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Bishapur (or Bishâpûr) is an ancient city situated south of modern Faliyan, Iran on the ancient road between Persis and Elam.
Bishapur, Fars
Bishapur, Fars

The ancient city of Bishapur is located 23 km northwest of Kazeroun in Fars province. The reliefs in the ancient city of Bishapur dates back to the Sassanid period and today only its ruins remained. Bishapur with an area of two hectares was a major city during the ancient time. The history and date of its construction is written in its inscriptions. This city is built with special engineering and designing of the ancient time and was the residence of people until the seventh century and destroyed afterwards. This city includes a wealth of valuable works of the Sassanid period like Anahita Temple. Bishapur which is rectangular-shaped, is the most significant city built by the Sassanid king Shapur I and covers an area of 155 hectares. It is located on Davan hillside and a fortress known as Qale’eh Dokhtar has been set to protect the mountains.

The Formation of Bishapour

Bishapur is built on the order of the Sassanid king Shapur I in 266 BC. After the victory of Shapur over the Roman emperor Valerian, Shapur ordered to build this city in an area with pleasant weather and on the way of Persepolis to the city of Ctesiphon. This road connected the cities of Persepolis and Susa to Istakhr at the time of the Achaemenes. Shapur put his name on this city and a Syrian architect called (Apasay) was chosen to build the new city.


 The city of Bishapur was developed by the Greek engineering method in a rectangular area in a way that four gates and two streets intersected with each other. One of the streets is from north to south and the other was east to west, and each leading to one of the city gates at the end. The western Gate was the main entrance to the city.

Bishapur town consists of two main parts:
1-Royal Fort including Anahita temple, Shapour hall, Mosaic porch and Valerian’s Palace.

2- The Public region including residential houses, bath, caravanserai, fortress and ditch.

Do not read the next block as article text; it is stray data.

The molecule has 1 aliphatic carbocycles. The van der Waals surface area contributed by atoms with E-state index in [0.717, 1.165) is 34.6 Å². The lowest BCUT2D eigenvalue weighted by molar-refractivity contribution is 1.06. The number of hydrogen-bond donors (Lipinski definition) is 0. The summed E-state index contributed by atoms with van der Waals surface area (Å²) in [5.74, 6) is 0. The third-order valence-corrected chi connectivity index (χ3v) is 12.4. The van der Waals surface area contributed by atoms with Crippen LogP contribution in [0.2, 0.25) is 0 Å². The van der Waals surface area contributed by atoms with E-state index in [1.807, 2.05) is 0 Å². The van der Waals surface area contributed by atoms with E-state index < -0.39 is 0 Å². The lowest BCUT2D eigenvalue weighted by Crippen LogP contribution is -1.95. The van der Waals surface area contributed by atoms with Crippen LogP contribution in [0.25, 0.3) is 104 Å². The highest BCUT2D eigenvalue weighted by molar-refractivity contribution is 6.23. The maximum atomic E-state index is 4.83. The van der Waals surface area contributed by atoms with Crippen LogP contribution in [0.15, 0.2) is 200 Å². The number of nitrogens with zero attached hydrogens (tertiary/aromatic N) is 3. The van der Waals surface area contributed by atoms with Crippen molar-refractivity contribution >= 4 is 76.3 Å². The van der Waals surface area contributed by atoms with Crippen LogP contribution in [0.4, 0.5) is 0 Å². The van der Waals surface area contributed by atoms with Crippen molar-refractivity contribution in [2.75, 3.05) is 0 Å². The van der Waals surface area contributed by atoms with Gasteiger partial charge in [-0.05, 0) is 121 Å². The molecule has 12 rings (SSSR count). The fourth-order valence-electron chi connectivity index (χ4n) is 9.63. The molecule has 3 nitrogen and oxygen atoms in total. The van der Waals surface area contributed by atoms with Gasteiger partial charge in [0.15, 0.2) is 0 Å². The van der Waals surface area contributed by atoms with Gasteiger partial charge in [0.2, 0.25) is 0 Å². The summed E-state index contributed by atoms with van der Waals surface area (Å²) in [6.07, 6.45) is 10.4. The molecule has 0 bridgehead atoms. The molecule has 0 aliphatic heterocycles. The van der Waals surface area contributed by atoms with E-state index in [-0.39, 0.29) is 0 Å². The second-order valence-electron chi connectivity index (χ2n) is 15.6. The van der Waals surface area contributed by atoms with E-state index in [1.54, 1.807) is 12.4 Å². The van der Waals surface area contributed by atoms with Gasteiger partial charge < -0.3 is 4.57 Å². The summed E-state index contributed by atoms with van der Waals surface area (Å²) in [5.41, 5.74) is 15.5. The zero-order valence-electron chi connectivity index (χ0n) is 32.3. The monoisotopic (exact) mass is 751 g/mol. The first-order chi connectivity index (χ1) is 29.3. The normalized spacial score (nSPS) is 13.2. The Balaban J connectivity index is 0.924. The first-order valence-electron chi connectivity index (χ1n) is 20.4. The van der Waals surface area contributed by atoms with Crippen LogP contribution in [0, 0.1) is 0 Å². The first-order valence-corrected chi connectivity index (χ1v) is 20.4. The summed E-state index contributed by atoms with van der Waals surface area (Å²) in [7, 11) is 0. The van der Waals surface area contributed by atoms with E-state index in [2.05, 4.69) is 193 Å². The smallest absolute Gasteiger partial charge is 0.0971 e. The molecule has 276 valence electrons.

In 1940, the delegates from the Louvre in Paris started to explore and excavate in this historical city and found unique and precious relics and took them to Louvre Museum but this was postponed until 1968 that an Iranian board of archeology, led by doctor Sarfaraz started to excavate this area and discovered numerous works including the following:

 Anahita Temple

This temple is cube-shaped, each side is about 14 meters made from rock carvings without mortar in the Achaemenid architectural style, connected with iron clamps. Temple is located at a depth of 6 m from the surface and has no roofs. The purpose is that the water of Shapur River at a distance of 250 meters runs to this temple and flows inside it and afterwards exits the temple by an aqueduct.  (It should be noted that water is one of the four sacred elements in the ancient beliefs and they knew it as a sign of purity which is praiseworthy)

The ceremonial hall

The magnificent reception hall of Shapur is built in an area of 780 square meters as one of the largest architectural works of the Sassanid time that is manifested in the shape of cross for the first time in the history of the Sassanid architecture. It is interesting to know that the building of this size was roofed with no columns. In the Southwest Hall, there is another palace called Mosaic porch, the floor of which is covered by a mosaic carpet with designs and images of human and plants. The Mosaic porch is an example of the architectural masterpiece and a symbol of beauty in the Sassanid era. This porch has a rectangular courtyard with 33 meters length and 20 meters width, in addition to mosaics painted in the form of plants or images of women. It seems that this palace was specifically for Shapur and its harem. This discovered ancient mosaics are in the louver and Iran’s Ancient Museum.